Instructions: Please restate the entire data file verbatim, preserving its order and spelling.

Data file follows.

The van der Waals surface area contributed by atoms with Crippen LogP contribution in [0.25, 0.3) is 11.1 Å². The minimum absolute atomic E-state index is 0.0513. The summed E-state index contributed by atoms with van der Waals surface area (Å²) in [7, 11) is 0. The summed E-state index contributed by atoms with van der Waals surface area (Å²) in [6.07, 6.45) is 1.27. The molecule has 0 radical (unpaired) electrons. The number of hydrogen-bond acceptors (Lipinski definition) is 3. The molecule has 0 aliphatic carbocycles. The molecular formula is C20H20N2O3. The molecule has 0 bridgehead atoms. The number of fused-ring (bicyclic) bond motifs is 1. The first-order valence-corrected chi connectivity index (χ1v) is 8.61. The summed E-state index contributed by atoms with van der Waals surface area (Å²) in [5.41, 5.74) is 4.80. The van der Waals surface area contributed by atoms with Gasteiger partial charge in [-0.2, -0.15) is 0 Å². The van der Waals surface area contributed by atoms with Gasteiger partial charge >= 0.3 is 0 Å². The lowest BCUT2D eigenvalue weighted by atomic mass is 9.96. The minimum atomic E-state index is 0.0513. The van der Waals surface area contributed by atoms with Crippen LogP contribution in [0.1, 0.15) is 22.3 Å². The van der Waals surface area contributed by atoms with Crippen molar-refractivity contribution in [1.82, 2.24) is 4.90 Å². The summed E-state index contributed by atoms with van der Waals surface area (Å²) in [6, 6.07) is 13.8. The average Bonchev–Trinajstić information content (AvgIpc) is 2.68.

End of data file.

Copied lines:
The van der Waals surface area contributed by atoms with Crippen LogP contribution in [0.25, 0.3) is 11.1 Å². The minimum absolute atomic E-state index is 0.0513. The summed E-state index contributed by atoms with van der Waals surface area (Å²) in [7, 11) is 0. The summed E-state index contributed by atoms with van der Waals surface area (Å²) in [6.07, 6.45) is 1.27. The molecule has 0 radical (unpaired) electrons. The number of hydrogen-bond acceptors (Lipinski definition) is 3. The molecule has 0 aliphatic carbocycles. The molecular formula is C20H20N2O3. The molecule has 0 bridgehead atoms. The number of fused-ring (bicyclic) bond motifs is 1. The first-order valence-corrected chi connectivity index (χ1v) is 8.61. The summed E-state index contributed by atoms with van der Waals surface area (Å²) in [5.41, 5.74) is 4.80. The van der Waals surface area contributed by atoms with Gasteiger partial charge in [-0.2, -0.15) is 0 Å². The van der Waals surface area contributed by atoms with Gasteiger partial charge >= 0.3 is 0 Å². The lowest BCUT2D eigenvalue weighted by atomic mass is 9.96. The minimum atomic E-state index is 0.0513. The van der Waals surface area contributed by atoms with Crippen LogP contribution in [0.1, 0.15) is 22.3 Å². The van der Waals surface area contributed by atoms with Crippen molar-refractivity contribution in [1.82, 2.24) is 4.90 Å². The summed E-state index contributed by atoms with van der Waals surface area (Å²) in [6, 6.07) is 13.8. The average Bonchev–Trinajstić information content (AvgIpc) is 2.68.